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Twitter CLI

A command-line interface for Twitter, powered by the twitter gem. The CLI attempts to mimic the Twitter SMS commands wherever possible, however it offers more commands than are available via SMS.



The twitter gem previously contained a command-line interface, up until version 0.5.0, when it was removed. This project is offered as a sucessor to that effort, however it is a clean room implementation that contains none of John Nunemaker's original code.


gem install t

Build Status

Build Status

Dependency Status

Dependency Status

Usage Examples

Typing t help will give you a list of all the available commands. You can type t help TASK to get help for a specific command.

t help

Because Twitter requires OAuth for most of its functionality, you'll need to register a new application at Once you create your application make sure to set the "Application Type" to "Read, Write and Access direct messages", otherwise you won't be able to post status updates or send direct messages via the CLI.

Once you have registered your application, you'll be given a consumer key and secret, which you can use to authorize your Twitter account.

t authorize --consumer-key YOUR_CONSUMER_KEY --consumer-secret YOUR_CONSUMER_SECRET

This will open a new browser window where you can authenticate to Twitter and then enter the returned PIN back into the terminal. Assuming all that works well, you will be authorized to make requests with the API.

You can see a list of all the accounts you've authorized.

t accounts

  thG9EfWoADtIr6NjbL9ON (default)

Notice that one account is marked as the default. To change the default use the set subcommand, passing either just the username, if it's unambiguous, or the username and consumer key pair:

t set default sferik thG9EfWoADtIr6NjbL9ON

Account information is stored in the YAML-formatted file ~/.trc.

Update your status

t update "I'm tweeting from the command line. Isn't that special?"

Send a user a private message

t dm sferik "Want to get dinner together tonight?"

Update the location field in your profile

t set location San Francisco

Retrieve the latest Tweet posted by a user

t get sferik

Retrieve profile information for a user

t whois sferik

Get stats about a user

t stats sferik

Return a listing of users you might enjoy following

t suggest

Start following a user

t follow sferik

Stop following a user

t unfollow sferik

Retrieve the timeline of status updates from users you are following

t timeline

Retrieve the timeline of status updates that mention you

t mentions

Reply to a Tweet

t reply sferik "Thanks Erik"

Send another user's latest Tweet to your followers

t retweet sferik

Mark a user's latest Tweet as one of your favorites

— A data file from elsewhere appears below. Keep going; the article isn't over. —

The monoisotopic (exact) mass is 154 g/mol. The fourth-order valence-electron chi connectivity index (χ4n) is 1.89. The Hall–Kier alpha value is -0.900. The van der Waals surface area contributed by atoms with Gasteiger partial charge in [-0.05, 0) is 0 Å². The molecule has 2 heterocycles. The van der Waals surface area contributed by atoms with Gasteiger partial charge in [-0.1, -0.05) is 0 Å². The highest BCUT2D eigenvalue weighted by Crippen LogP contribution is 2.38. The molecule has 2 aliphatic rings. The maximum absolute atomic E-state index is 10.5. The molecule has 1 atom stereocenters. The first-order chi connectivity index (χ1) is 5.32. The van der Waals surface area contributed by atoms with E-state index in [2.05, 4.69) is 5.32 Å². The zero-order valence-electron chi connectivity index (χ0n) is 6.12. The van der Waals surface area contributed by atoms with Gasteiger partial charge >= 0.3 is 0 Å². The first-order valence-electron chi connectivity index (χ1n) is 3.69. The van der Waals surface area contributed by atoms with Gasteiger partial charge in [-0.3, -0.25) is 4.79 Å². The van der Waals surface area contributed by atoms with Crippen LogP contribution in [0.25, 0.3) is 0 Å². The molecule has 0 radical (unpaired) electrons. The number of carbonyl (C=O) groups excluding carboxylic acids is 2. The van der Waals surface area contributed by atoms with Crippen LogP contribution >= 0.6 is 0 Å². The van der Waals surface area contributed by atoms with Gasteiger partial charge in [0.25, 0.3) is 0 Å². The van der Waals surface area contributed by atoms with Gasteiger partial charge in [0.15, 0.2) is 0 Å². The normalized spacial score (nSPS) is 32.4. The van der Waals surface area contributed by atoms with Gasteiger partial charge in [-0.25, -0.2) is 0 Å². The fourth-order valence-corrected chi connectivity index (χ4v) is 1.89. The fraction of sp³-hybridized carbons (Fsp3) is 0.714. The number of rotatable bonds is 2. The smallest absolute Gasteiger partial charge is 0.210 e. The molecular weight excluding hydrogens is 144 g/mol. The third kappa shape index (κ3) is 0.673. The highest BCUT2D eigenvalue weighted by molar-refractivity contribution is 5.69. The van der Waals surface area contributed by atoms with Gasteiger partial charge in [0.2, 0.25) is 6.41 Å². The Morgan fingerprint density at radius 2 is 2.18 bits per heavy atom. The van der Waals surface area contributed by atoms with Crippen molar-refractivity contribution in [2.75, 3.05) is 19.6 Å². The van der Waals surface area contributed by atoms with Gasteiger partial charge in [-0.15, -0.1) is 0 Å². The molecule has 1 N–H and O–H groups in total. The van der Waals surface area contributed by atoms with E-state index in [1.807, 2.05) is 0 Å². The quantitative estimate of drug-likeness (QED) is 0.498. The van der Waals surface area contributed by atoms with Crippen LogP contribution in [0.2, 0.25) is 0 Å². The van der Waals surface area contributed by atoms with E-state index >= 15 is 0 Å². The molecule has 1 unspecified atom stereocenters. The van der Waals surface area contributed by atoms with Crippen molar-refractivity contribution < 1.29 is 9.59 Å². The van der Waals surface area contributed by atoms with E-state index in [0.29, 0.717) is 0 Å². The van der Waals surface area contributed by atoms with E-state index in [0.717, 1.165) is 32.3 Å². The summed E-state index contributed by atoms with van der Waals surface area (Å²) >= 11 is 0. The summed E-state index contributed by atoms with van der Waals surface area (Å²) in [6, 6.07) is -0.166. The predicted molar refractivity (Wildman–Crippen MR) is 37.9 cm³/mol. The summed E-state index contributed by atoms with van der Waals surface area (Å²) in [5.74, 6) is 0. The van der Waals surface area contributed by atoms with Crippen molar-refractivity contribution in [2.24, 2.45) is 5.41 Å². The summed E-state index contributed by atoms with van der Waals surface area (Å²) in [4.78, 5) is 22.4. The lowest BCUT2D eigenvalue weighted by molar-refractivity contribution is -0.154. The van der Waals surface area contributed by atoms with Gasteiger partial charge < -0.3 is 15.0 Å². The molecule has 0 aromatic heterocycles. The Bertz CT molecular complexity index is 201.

t favorite sferik


In the spirit of free software, everyone is encouraged to help improve this project.

Here are some ways you can contribute:

  • by using alpha, beta, and prerelease versions
  • by reporting bugs
  • by suggesting new features
  • by writing or editing documentation
  • by writing specifications
  • by writing code (no patch is too small: fix typos, add comments, clean up inconsistent whitespace)
  • by refactoring code
  • by closing issues
  • by reviewing patches

Submitting an Issue

We use the GitHub issue tracker to track bugs and features. Before submitting a bug report or feature request, check to make sure it hasn't already been submitted. You can indicate support for an existing issue by voting it up. When submitting a bug report, please include a Gist that includes a stack trace and any details that may be necessary to reproduce the bug, including your gem version, Ruby version, and operating system. Ideally, a bug report should include a pull request with failing specs.

Submitting a Pull Request

  1. Fork the project.
  2. Create a topic branch.
  3. Implement your feature or bug fix.
  4. Add documentation for your feature or bug fix.
  5. Run bundle exec rake doc:yard. If your changes are not 100% documented, go back to step 4.
  6. Add specs for your feature or bug fix.
  7. Run bundle exec rake spec. If your changes are not 100% covered, go back to step 6.
  8. Commit and push your changes.
  9. Submit a pull request. Please do not include changes to the gemspec, version, or history file. (If you want to create your own version for some reason, please do so in a separate commit.)

Supported Ruby Versions

This library aims to support and is tested against the following Ruby implementations:

If something doesn't work on one of these interpreters, it should be considered a bug.

This library may inadvertently work (or seem to work) on other Ruby implementations, however support will only be provided for the versions listed above.

If you would like this library to support another Ruby version, you may volunteer to be a maintainer. Being a maintainer entails making sure all tests run and pass on that implementation. When something breaks on your implementation, you will be personally responsible for providing patches in a timely fashion. If critical issues for a particular implementation exist at the time of a major release, support for that Ruby version may be dropped.


Copyright (c) 2011 Erik Michaels-Ober. See LICENSE for details.

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